Now’s a good time to respond to this column, I guess, and all the hundreds like it, not least because it’s insane to say that Garland is refusing controversial prosecutions when he is prosecuting this one (and investigating Rudy Giuliani, in spite of serving as the former President’s lawyer while he was President).

Not only is the fact that this case is being prosecuted evidence that Garland is not shying away from such prosecutions, but it tells us two more things about any hypothetical controversial prosecutions.

First, even for a prosecution that was largely set to go over a year ago, those cases might not be charged — for whatever reason — yet, 137 days into Garland’s tenure. (It’s worth noting that grand juries have been backed up on account of COVID.) So it’s too early to say whether Garland is refusing to prosecute other controversial cases, in addition to this one, because for any such prosecution that wasn’t all wrapped up in a bow over a year ago, it might still take some investigative work.

Additionally, this case didn’t leak!! Unlike Billy Barr’s hyper-politicized DOJ, we’re not getting leaks about what’s coming via Sidney Powell or other Fox News talking heads.

So even if there were ten more similarly controversial prosecutions coming down the pike, we might not know about them. Which is how it’s supposed to be.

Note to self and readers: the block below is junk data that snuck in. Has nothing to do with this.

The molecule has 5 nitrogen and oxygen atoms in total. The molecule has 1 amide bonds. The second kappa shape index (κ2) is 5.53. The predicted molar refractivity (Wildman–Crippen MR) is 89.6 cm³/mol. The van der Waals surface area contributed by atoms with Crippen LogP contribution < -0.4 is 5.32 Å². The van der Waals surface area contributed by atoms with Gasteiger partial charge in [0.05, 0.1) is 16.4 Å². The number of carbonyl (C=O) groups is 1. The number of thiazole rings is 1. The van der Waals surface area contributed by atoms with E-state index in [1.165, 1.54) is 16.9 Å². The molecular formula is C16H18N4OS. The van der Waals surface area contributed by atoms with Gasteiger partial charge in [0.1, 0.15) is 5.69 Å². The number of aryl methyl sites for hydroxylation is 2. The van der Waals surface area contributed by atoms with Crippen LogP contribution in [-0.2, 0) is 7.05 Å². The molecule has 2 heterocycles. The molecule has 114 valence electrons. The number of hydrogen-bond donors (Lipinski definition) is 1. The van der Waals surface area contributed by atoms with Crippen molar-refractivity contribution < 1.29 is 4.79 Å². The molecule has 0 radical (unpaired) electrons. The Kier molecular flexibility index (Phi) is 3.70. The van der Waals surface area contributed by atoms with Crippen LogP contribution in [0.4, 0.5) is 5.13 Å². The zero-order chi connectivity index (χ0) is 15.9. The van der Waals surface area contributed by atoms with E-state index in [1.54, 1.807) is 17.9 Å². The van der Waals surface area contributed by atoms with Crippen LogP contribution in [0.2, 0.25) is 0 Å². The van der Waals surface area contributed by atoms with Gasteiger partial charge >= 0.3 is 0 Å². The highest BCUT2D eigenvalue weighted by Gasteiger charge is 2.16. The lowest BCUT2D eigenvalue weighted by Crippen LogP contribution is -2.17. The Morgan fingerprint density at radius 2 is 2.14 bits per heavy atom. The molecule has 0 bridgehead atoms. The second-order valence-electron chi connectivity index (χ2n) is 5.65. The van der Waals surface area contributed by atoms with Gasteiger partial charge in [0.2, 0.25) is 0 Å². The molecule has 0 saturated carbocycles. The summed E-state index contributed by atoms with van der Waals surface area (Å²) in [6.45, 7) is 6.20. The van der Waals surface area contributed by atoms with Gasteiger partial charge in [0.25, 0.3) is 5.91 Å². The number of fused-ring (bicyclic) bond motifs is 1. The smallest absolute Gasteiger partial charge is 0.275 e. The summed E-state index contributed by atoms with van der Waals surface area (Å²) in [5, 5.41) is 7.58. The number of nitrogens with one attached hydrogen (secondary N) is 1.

Both item one — prosecutions take time — and item two — with the exception of Michael Sherwin’s public support for sedition charges, in response to which Garland referred him to OPR for investigation, Garland’s DOJ is not leaking like a sieve — presumably also apply to any investigations involving Trump and those close to him that didn’t take place 4 years ago.

What I do know is that Garland has repeatedly told prosecutors to go wherever the evidence leads on January 6. What I also know is that the complex militia conspiracy cases most likely to lead in that direction (as well as the one defendant who was discussed by the President’s lawyer) are making progress, in the Oath Keeper case, at a faster clip than many of the other prosecutions. What I also know is that complex conspiracy cases take time, more than seven months.

I get that people have gripes about the decisions Garland made about sustaining the Barr DOJ’s position on civil cases. But you simply cannot draw conclusions from that about whether Garland is opposing certain prosecutions. The only evidence we have so far — in cases taking aggressive actions against the former President’s lawyer and the former President’s long-time friend — is that Garland is happy to let prosecutors pursue cases for which they have evidence.

Update: I want to add one more point because people seem to believe that unless Garland appoints a Special Counsel, there’s no way DOJ is investigating the controversial cases. That misunderstands why Special Counsels get appointed: not because cases are important, but because DOJ or a particular prosecutor has a conflict that must be managed in some other way. There’s no known conflict for any potential Trump investigations, so we shouldn’t expect a Special Counsel.

Update: Thanks to those who pointed out I had made Rudy Trump’s client instead of his lawyer.